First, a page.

What is Wash Trading, How it Works and How do you Identify Wash Trades?

Key takeaways:

  • Wash trading refers to an illegal form of trading where a broker and trader collude and profit by providing the market with misleading information.

  • Cryptocurrency exchanges and high-frequency trading firms conduct it to manipulate prices.

Introduction

There are several ways market participants attempt to manipulate the price in their favor. One of the most used forms of trading is wash trading. Known as “round-trip trading,” it is a form of market manipulation that was first outlawed by the Commodity Exchange Act (CEA) and the Securities Exchange Act of 1934.

What is Wash Trading?

Wash trading is an illegal form of trading where an investor buys and sells the same security investment at the same time. This means that buying the same security cancels out the sale of that security. It is called round-trip trading because the investors end up with shares of the same security in their portfolios.

It is mostly used as a form of market manipulation in an attempt to influence pricing or trading activity. By buying and selling the same securities, investors attempt to spur buying activity to send prices up or encourage selling to drive prices down.

Investors and brokers may sometimes work together to influence trading volume for both parties’ benefit. For instance, the broker may benefit from collecting commissions from other investors who want to purchase a stock, security or crypto being targeted for wash trading. The investor may also take advantage by realizing gains from the sale of securities through price manipulation.

Many experts consider it to fall under insider trading. In the United States, it was first banned by the federal government after the passage of the Commodity Exchange Act in 1936. Prior to this, stock manipulators used wash trading to falsely signal interest in a stock to pump up its value. This allowed manipulators to make money by shorting the stock.

Wash trading in the cryptocurrency market

In recent years, wash trading has been seen in the cryptocurrency market as well. There is a clear attempt by many crypto projects to give the impression of popularity and high trading volumes. This isn’t restricted to low-cap coins and has affected even the most popular cryptocurrencies such as Bitcoin.

There are multiple reasons for wash trading to exist in the crypto space. Major currencies such as Bitcoin lack universally accepted methods for daily trading volume calculations. As a result, cryptocurrency firms often produce divergent figures for historical trading volumes.

Many cryptocurrency exchanges lack legitimacy, as evidenced by the number of high-profile public collapses of token exchanges in recent years. There is also extreme volatility in the cryptocurrency space that incentivizes rapid buys and sells. Further opportunities come as a result of crypto’s murky status with the U.S. and other government regulators.

How does Wash trading work?

For a wash trade to exist, there are generally two conditions that must be met.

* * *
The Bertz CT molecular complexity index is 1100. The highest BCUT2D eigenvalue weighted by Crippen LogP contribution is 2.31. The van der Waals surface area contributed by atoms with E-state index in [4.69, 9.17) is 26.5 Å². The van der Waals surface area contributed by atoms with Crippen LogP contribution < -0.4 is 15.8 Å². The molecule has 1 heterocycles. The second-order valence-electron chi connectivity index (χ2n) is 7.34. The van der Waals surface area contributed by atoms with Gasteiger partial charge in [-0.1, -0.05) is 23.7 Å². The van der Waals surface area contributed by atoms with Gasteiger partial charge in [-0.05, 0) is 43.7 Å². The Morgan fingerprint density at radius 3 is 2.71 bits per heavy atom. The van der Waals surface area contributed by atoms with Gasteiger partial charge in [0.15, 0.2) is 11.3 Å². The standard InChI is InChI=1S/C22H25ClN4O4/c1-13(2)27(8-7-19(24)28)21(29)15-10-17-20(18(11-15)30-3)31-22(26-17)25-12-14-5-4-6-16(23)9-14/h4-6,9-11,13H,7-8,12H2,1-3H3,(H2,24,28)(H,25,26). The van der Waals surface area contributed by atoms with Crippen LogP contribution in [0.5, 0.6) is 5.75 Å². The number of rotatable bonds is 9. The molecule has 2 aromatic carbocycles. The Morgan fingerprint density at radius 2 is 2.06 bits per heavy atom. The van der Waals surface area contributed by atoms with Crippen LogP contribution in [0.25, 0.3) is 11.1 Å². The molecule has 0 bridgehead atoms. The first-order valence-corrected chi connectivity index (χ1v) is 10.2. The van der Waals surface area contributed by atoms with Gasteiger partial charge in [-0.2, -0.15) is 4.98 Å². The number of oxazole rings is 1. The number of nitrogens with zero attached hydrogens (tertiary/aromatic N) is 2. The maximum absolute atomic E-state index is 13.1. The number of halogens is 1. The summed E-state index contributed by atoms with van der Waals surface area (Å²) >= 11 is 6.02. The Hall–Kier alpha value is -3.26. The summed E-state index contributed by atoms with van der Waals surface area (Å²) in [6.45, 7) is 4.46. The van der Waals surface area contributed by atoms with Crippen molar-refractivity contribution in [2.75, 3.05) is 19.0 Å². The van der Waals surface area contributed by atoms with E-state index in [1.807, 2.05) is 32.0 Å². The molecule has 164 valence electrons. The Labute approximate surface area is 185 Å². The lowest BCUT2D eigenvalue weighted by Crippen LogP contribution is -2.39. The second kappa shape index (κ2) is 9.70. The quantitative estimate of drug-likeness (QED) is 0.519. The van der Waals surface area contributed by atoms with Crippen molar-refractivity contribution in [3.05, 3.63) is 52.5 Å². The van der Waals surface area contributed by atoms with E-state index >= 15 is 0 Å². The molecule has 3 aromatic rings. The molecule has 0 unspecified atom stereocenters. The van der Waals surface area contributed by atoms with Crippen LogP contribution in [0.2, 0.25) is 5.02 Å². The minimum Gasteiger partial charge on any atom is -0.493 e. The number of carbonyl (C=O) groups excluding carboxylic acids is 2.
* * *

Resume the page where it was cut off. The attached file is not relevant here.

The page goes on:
The intent of either the broker or investor must be that at last one of them entered into the transactions specifically for that purpose.

The result must be a wash trade where the investors bought and sold the same asset within a short time span for accounts with the same or common beneficial ownership.

In this context, beneficial ownership refers to accounts which belong to the same individual or entity. Accountants with common beneficial ownership may attract the attention of financial regulators as they might suspect wash trading at work.

One of the tell-tale signs of wash trading is if a trade doesn’t change the overall market position in the security or expose them to market risk. They do not have to involve actual trades and can occur if investors and traders appear to make a trade on paper without any asset changing hands.

How do you identify it?

To identify wash trading, firms and regulatory authorities look for unusual or atypical trading patterns among traders. Any action such as buying and selling in a brief time period that has no impact on the profit and loss of the entity is flagged. Robust trade surveillance is the only solution for detecting it by a firm.

Once a firm discovers a case like this, it has to report to the regulator as soon as possible. It should also make the necessary legal steps to undo any harm that the activities have caused. It should review its compliance program to check whether any existing weaknesses enabled the wash trading to take place.

FAQs

How does wash trading apply to NFT trading?

Buyers and sellers of NFTs can use wash trading to drive up the price. The buyer and seller report the first sale publicly but continue to sell the piece back and forth to drive up the cost. The money and NFT are returned to the original seller at the same time in the next exchange.

Are wash trades illegal?

Wash trading is considered illegal in the United States under the Commodity Futures Trade Commission (CFTC).

Why would someone engage in wash trading?

Wash trading can bolster the trading volume of security which can inspire more legitimate trade activity. Wash trading can also be used to boost the price of securities artificially as part of a pump-and-dump scheme.